The crystal shape will modify the intensity close to the Bragg peak, which was recognized by Fewster (2014 ▸) p. 262: ‘Hence a powder sample that has a distribution of orientations will create fringes associated with its size and surface shape and an enhancement at 2θB for each crystallite plane’. The main thrust of this theory is to concentrate on the persistent intensity at 2θB, whereas all shape effects will modify the intensity around the Bragg condition peak and will not form intensity at 2θB unless by chance. Equation (5) in Fewster (2014 ▸) can be considered as the formula for a crystal wafer with crystal planes parallel to the surface. For other crystal shapes, the full shape transform can be included, but the position of the Bragg condition is unchanged. To include the shape transform for a parallelepiped, as in the work of James (1962 ▸) and Authier (2001 ▸), for a small crystal, would involve extra terms in equation (5), i.e. of the form and . Since so few crystals conform to this shape I refer to my original statement above, i.e. any shape can be included but the persistent intensity at 2θB still exists.

Requiring crystals to be mosaic to suppress dynamical effects (Darwin, 1922 ▸) for the kinematical approximation to be applied in structure determination puts a big onus on all crystals. Is that reasonable? The number of crystals required to form a reliable polycrystalline diffraction pattern is greater than in a typical sample, in which case microdiffraction will not work; but it does, so what is going on? This did not go unnoticed by Alexander et al. (1948 ▸) who suggested crystals in a powder diffraction sample must be mosaic; but how small are they? De Wolff (1958 ▸) suggested that slack gearing in diffractometers may be the cause, but high-quality diffractometers of today would rule that out. Smith (1999 ▸) concluded that the data cannot be reliable even with the numbers of crystals used in Bragg–Brentano geometry. More recently, the data from XFELs show that there are reflections simultaneously observed in a snapshot from a single crystal, which should be a very rare event but is very common. This has led to a plethora of complex explanations to account for the data, e.g. Wojtas et al. (2017 ▸).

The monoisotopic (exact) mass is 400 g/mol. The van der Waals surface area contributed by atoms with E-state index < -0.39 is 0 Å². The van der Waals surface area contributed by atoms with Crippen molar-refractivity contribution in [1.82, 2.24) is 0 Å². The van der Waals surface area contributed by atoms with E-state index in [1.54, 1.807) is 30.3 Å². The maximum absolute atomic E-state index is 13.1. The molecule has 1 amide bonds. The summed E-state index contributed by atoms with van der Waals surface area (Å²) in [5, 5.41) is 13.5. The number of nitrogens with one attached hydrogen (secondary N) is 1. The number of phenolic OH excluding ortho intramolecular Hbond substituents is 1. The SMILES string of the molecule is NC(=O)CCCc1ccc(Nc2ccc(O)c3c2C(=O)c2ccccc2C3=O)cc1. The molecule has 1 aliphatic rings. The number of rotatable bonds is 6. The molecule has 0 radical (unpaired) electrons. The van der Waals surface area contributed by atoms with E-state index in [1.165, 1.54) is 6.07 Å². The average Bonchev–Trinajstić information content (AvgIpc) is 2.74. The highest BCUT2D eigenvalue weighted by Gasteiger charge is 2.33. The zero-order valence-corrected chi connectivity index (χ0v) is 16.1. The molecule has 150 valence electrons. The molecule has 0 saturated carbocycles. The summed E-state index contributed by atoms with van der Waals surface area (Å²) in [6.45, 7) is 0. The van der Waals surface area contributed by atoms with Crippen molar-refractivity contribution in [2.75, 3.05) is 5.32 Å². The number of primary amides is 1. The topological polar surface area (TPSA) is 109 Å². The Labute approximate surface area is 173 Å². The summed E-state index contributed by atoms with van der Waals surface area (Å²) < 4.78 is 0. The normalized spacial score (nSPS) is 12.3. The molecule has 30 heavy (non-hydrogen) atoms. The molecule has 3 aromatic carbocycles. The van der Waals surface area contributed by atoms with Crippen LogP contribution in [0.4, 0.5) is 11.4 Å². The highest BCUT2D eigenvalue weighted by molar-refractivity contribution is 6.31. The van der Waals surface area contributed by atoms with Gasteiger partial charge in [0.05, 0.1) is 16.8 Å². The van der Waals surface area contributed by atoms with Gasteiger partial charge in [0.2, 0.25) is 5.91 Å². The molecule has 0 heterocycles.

The new theory explains the experimental results. There is, as far as I know, no alternative explanation within the confines of conventional theory. Those who can understand my description as well as the conventional theory should be able to compare these two approaches and make a judgement on which best describes their data. The new theory could be considered as defining a thickness profile for the Ewald sphere surface. In conventional theory this surface has no thickness, placing all the experimental interpretation on changing the shape of the reciprocal-lattice point, e.g. mosaic crystals. Shape effects cannot explain the results described above and therefore the conventional theory can only be an approximation. I consider my theory to be a better description of X-ray diffraction. The criticisms of my theory by Fraser & Wark are therefore based on an invalid argument.

 

Source:

http://doi.org/10.1107/S2053273318007489